Immigration reform may soon become reality thanks to a new push from a bipartisan group of U.S. Senators. For the nation’s dairy industry, the potential change to immigration laws could affect both small- and large-scale operations.

A study by the University of Wisconsin-Madison found that more than 40 percent of the state’s dairy employees were immigrants, according to a report by the Milwaukee Journal Sentinel. Experts speculate that up to 50 percent of immigrant workers in the agricultural industry are in the country illegally.

"It's not a surprise to any of us that some of the workers on dairy farms today are not legal. It's an uncomfortable situation for both them and their employers," Jim Holte, president of Wisconsin Farm Bureau Federation, told the Milwaukee Journal Sentinel in an interview.    

Because dairy workers are needed year round – instead of seasonally, like migrant workers – foreign dairy employees are unable to quality for H-2A visas.

Now, after many believed that immigration would take a backseat to debt and gun control, a bipartisan group of eight Senators has backed a plan that puts agriculture-based worker concerns at the forefront.

According to a report from Reuters, the four-page outline released by the senators said that “agricultural workers who commit to the long-term stability of our nation's agricultural industries will be treated differently than the rest of the undocumented population because of the role they play in ensuring that Americans have safe and secure agricultural products to sell and consume."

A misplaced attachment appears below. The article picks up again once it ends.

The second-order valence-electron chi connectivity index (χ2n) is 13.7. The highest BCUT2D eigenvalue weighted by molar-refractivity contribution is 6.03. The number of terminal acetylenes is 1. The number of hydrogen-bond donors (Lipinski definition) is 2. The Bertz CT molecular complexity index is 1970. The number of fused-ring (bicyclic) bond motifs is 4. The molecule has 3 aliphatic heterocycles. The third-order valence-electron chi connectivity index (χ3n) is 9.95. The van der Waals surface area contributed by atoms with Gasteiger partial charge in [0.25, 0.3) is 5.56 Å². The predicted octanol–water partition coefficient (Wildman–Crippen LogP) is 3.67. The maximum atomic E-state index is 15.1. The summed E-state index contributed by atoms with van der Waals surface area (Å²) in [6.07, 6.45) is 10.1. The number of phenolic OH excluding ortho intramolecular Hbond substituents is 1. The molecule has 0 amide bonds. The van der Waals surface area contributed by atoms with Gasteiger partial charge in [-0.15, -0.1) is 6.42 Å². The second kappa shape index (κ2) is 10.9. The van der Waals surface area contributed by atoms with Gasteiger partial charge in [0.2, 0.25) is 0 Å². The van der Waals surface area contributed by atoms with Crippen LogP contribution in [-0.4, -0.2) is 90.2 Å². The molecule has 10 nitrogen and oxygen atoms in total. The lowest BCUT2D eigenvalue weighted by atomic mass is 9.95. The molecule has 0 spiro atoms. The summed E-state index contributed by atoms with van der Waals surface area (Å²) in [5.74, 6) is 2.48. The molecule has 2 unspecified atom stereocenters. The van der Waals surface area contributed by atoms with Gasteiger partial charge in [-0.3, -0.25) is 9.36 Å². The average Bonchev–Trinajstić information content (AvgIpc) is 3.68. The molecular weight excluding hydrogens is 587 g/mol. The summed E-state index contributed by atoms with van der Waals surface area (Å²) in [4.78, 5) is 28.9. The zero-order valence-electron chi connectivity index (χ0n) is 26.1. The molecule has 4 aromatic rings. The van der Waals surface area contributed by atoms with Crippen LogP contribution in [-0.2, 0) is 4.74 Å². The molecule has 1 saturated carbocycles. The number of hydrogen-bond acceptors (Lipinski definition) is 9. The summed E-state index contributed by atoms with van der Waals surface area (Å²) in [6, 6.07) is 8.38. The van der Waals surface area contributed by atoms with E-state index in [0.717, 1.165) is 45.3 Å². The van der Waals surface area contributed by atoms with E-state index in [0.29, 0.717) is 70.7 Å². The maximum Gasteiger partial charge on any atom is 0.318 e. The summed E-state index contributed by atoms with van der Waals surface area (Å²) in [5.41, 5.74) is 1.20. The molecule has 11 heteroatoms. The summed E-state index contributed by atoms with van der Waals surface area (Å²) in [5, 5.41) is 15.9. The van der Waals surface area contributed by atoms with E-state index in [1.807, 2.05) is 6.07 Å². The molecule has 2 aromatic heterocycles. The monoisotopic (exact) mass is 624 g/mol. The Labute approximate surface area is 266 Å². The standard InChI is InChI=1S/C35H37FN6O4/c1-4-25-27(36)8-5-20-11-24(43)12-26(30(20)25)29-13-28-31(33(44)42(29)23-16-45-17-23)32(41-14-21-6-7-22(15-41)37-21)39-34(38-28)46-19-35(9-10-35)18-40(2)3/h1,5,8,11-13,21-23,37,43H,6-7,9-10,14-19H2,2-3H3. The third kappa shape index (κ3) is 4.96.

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Industry experts point that foreign workers play an important role in dairy operations, even in states where unemployment is high. Most Americans aren’t willing to milk cows or care for animals and instead prefer to work in office-based positions that are less physically strenuous.

Read, “Seeking workers, Wisconsin dairy farmers call for immigration reform.”

A coalition of farm groups, including the National Milk Producers Federation, has proposed an 11-month visa for these workers. The proposal would require workers to return to their home country for 30 days, but there would be no limit to the number of times a worker could renew the visa.